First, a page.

FTC Sends Signal Of Continued Vigilance Against Deceptive Online Ads
The online lead generation space, where offers for "free" iPods abound, is seen as especially problematic, with companies competing to convince consumers to provide them with information that can be passed along to marketers. "It's been a little bit of a race to the bottom with these lead gen programs," said Mary Ellen Callahan, a lawyer with Hogan & Hartson in Washington who represents clients at the FTC. "The FTC is trying to send a clear message--if you're saying that something's free, it better be free, otherwise you need to have clear and prominent disclosures."
In the last four months, the FTC has extracted settlements from three separate companies-- Adteractive, Member Source Media and, now, ValueClick--that allegedly blanketed the Web with ads offering "free" merchandise that was only free to consumers who made a purchase, filled out a loan application, or otherwise participated in a program. Separately, the Florida Attorney General has also been cracking down on deceptive Web ads.
Of the companies targeted by law enforcement, ValueClick so far has agreed to the largest fine--$2.9 million. That figure is itself unusually high for an FTC settlement, and came about only because ValueClick allegedly sent e-mail ads in violation of Can-Spam -- which provides for large penalties--Callahan said.
While the allegations about ads for "free" merchandise have been well-publicized, the ValueClick complaint and settlement also contained another, less-noticed charge--that ValueClick failed to keep customers' private information secure. Specifically, the complaint said ValueClick and its subsidiaries "did not encrypt sensitive information consistent with industry standards."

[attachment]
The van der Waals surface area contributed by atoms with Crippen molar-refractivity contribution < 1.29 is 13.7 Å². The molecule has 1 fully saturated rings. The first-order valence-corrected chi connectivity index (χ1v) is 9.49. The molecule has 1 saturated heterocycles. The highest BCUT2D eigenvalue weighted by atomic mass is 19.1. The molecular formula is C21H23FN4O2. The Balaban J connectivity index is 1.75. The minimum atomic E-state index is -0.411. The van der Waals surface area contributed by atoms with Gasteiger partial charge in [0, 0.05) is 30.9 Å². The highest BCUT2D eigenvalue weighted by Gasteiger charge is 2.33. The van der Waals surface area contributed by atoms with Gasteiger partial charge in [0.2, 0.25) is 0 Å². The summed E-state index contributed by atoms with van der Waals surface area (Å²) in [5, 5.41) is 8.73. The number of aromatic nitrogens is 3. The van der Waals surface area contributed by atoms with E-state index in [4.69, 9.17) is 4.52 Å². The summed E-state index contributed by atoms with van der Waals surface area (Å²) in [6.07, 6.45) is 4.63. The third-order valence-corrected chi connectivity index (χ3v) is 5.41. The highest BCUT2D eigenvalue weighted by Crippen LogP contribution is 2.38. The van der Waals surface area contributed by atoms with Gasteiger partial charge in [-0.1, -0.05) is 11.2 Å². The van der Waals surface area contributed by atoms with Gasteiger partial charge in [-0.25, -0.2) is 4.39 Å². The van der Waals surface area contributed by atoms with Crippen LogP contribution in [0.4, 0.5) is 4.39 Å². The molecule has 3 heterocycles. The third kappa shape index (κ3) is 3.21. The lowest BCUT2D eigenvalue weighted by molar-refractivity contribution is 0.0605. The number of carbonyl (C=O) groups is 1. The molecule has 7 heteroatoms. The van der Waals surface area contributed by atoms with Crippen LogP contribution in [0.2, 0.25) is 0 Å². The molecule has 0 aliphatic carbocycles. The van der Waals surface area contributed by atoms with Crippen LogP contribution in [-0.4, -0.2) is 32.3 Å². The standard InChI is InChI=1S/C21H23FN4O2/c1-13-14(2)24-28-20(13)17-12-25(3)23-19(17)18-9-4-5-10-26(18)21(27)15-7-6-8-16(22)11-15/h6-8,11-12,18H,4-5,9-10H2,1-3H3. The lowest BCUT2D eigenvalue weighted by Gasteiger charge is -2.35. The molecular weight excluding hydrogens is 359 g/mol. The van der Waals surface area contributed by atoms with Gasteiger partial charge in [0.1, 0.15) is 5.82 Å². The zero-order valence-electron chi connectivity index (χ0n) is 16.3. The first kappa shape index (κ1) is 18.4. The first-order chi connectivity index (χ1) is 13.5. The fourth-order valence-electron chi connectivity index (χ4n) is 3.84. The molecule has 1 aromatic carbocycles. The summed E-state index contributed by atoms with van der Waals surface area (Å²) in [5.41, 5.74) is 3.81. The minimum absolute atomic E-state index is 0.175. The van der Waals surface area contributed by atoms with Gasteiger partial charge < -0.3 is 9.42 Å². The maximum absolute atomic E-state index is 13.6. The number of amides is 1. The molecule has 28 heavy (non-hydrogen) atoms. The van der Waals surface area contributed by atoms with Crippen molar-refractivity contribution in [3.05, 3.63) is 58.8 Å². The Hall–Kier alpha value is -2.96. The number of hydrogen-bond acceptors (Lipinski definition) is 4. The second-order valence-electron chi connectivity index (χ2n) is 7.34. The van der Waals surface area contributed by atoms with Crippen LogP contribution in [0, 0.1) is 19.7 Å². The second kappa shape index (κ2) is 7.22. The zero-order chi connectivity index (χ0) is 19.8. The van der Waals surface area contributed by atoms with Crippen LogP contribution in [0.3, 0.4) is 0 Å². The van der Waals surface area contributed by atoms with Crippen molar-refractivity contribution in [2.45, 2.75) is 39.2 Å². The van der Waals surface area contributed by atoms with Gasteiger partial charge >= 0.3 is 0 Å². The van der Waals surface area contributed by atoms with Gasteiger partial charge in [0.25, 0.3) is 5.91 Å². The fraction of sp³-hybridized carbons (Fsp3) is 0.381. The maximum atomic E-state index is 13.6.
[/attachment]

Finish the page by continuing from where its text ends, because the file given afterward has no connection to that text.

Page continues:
ValueClick didn't admit to wrongdoing as part of the settlement, but agreed to establish "a comprehensive information security program that is reasonably designed to protect the security, confidentiality, and integrity of personal information collected from or about consumers."
While the complaint doesn't indicate that there had been a data breach, the FTC still alleged that the company's security procedures were unlawful because ValueClick and its subsidiaries represent in their privacy policies that they keep sensitive information secure.
Privacy expert Alan Chapell said that some other online lead generation companies have been known to use lax security measures with credit card information. "There's a whole bunch of very small companies in online lead generation," he said. Some of them aren't aware of proper security procedures, or simply don't think they'll get caught, he added.